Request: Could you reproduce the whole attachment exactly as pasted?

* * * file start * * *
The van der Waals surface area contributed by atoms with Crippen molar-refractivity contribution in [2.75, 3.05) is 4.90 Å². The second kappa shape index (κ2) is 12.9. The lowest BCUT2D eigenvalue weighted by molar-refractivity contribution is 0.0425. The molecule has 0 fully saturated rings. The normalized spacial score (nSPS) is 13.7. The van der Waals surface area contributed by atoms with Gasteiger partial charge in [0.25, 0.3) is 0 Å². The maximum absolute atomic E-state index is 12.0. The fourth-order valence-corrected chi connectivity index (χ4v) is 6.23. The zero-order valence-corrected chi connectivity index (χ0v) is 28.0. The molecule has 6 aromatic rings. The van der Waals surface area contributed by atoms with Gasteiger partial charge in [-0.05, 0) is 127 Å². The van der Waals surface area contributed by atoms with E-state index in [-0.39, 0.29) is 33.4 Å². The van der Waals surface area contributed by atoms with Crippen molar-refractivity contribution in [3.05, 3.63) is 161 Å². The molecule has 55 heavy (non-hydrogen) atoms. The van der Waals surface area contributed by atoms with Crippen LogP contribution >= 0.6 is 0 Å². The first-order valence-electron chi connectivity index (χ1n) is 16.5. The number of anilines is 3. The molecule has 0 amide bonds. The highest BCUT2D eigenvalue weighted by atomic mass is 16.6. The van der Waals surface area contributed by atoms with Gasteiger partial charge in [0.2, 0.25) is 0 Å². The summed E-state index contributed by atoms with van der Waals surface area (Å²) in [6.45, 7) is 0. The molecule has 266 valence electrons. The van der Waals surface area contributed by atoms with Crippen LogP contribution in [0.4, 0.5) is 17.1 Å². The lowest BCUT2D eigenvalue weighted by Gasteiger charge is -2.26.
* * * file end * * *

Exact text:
The van der Waals surface area contributed by atoms with Crippen molar-refractivity contribution in [2.75, 3.05) is 4.90 Å². The second kappa shape index (κ2) is 12.9. The lowest BCUT2D eigenvalue weighted by molar-refractivity contribution is 0.0425. The molecule has 0 fully saturated rings. The normalized spacial score (nSPS) is 13.7. The van der Waals surface area contributed by atoms with Gasteiger partial charge in [0.25, 0.3) is 0 Å². The maximum absolute atomic E-state index is 12.0. The fourth-order valence-corrected chi connectivity index (χ4v) is 6.23. The zero-order valence-corrected chi connectivity index (χ0v) is 28.0. The molecule has 6 aromatic rings. The van der Waals surface area contributed by atoms with Gasteiger partial charge in [-0.05, 0) is 127 Å². The van der Waals surface area contributed by atoms with E-state index in [-0.39, 0.29) is 33.4 Å². The van der Waals surface area contributed by atoms with Crippen molar-refractivity contribution in [3.05, 3.63) is 161 Å². The molecule has 55 heavy (non-hydrogen) atoms. The van der Waals surface area contributed by atoms with Crippen LogP contribution >= 0.6 is 0 Å². The first-order valence-electron chi connectivity index (χ1n) is 16.5. The number of anilines is 3. The molecule has 0 amide bonds. The highest BCUT2D eigenvalue weighted by atomic mass is 16.6. The van der Waals surface area contributed by atoms with Gasteiger partial charge in [0.2, 0.25) is 0 Å². The summed E-state index contributed by atoms with van der Waals surface area (Å²) in [6.45, 7) is 0. The molecule has 266 valence electrons. The van der Waals surface area contributed by atoms with Crippen LogP contribution in [0.4, 0.5) is 17.1 Å². The lowest BCUT2D eigenvalue weighted by Gasteiger charge is -2.26.